After last week’s crushing failure to get back into the clean eating rhythm, recent anniversary of my oldest brother’s death, a bit of a breakdown on Saturday night where — with a room full of guests — I sobbed all over Gaz and then took myself off to bed, and a terrible morning on Tuesday which ended with both Isabel and I in tears I’ve been a little MEH.
But, on the plus side:
- I have realised that the mood swings and desire to consume a few hundred thousand calories a day are “new pill” symptoms – I had the same thing when I started the pill for the first time so it makes sense that it’d all come back when restarting after a month break. The eating a million calories thing has already calmed down.
- My awesome friends Aisling and Katy sorted me out with a Mother’s Day breakfast and a card on Sunday, just in time for my ugly mug to be splashed across the Telegraph moaning about how I don’t get a Mother’s Day cup of tea in bed.
- I am taking the kids away for a week at the end of the month, so in theory that’s something to look forward to (although I have to admit that the idea of spending 5 days in a tiny caravan with 2 small children on my own is also very terrifying).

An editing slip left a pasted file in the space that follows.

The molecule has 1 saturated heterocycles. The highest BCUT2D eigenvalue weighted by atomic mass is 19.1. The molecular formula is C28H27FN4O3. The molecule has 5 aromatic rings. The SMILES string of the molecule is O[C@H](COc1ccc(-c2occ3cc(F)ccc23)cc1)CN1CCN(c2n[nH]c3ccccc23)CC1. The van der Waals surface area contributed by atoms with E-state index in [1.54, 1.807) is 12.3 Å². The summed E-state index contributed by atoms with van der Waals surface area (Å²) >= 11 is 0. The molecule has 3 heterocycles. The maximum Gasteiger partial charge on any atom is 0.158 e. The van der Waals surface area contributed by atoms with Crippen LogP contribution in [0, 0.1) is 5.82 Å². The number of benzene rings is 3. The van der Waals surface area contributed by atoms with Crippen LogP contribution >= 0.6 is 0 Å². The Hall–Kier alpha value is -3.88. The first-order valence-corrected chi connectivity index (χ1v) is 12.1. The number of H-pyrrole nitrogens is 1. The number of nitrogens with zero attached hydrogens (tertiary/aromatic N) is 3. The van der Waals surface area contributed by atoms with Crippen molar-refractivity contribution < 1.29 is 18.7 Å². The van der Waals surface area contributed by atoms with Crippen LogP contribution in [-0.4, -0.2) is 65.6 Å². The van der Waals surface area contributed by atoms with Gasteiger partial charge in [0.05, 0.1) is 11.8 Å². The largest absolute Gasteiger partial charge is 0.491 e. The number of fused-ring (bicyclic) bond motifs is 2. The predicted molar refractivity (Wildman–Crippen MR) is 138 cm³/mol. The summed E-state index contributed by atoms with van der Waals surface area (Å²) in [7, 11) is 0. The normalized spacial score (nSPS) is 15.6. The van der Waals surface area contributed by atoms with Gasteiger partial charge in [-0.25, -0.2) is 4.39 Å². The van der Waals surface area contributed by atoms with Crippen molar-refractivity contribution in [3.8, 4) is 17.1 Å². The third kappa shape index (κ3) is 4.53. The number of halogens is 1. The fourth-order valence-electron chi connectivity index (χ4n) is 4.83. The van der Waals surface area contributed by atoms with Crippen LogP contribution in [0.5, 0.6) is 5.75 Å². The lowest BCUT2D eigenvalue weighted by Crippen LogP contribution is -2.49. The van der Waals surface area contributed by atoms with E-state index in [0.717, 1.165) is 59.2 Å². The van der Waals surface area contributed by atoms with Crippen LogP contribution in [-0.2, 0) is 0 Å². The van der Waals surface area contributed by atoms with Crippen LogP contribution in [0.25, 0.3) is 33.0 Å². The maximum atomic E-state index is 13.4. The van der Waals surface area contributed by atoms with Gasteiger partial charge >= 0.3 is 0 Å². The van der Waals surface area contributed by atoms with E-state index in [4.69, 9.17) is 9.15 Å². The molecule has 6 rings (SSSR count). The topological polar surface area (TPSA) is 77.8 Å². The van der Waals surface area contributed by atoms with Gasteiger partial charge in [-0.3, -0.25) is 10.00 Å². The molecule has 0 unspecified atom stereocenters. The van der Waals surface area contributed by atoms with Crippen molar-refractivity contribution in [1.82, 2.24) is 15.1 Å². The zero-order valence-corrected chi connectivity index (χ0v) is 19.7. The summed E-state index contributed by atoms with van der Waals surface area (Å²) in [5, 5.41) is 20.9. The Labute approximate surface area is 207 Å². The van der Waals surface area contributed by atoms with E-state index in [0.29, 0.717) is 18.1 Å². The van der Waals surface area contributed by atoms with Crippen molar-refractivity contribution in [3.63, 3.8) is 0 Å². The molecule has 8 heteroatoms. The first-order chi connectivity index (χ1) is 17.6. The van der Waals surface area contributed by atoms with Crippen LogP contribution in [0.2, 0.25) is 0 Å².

- I’m trying a modified (harder?) version of Stronglifts 5×5 workouts as a bit of a shake up from my usual workout routines, which is exciting (I know how sad that sounds)
I re-read my “manifesto for life” this morning and I’m trying to be conscious of both what I’ve achieved and how much more I have to do (I mean that in a positive way: life has so much to offer) to keep me plodding along.
I never realised how all-consuming depression and anxiety could be until I got sucked into this whirlwind of self-doubt and negativity. The days where I wake up feeling low, it’s like a black cloud surrounds me threatening to swallow me whole. As I drag myself out of bed and make my way through the day I can feel the impact that my low mood has upon others than that just makes it worse: the feelings of guilt for wearing people down, the frustration at not being to “just cheer up” and so on.
Anyway, that sounds glum but the reality is I can see this ‘bad patch’ fading away. I can see the light at the end of the tunnel, which gives me something to aim for. In the mean time, I’ll settle for self-medication: with lifting to make me feel strong, running to chase away the brain chatter, and chocolate cake… because you can’t go wrong with chocolate cake.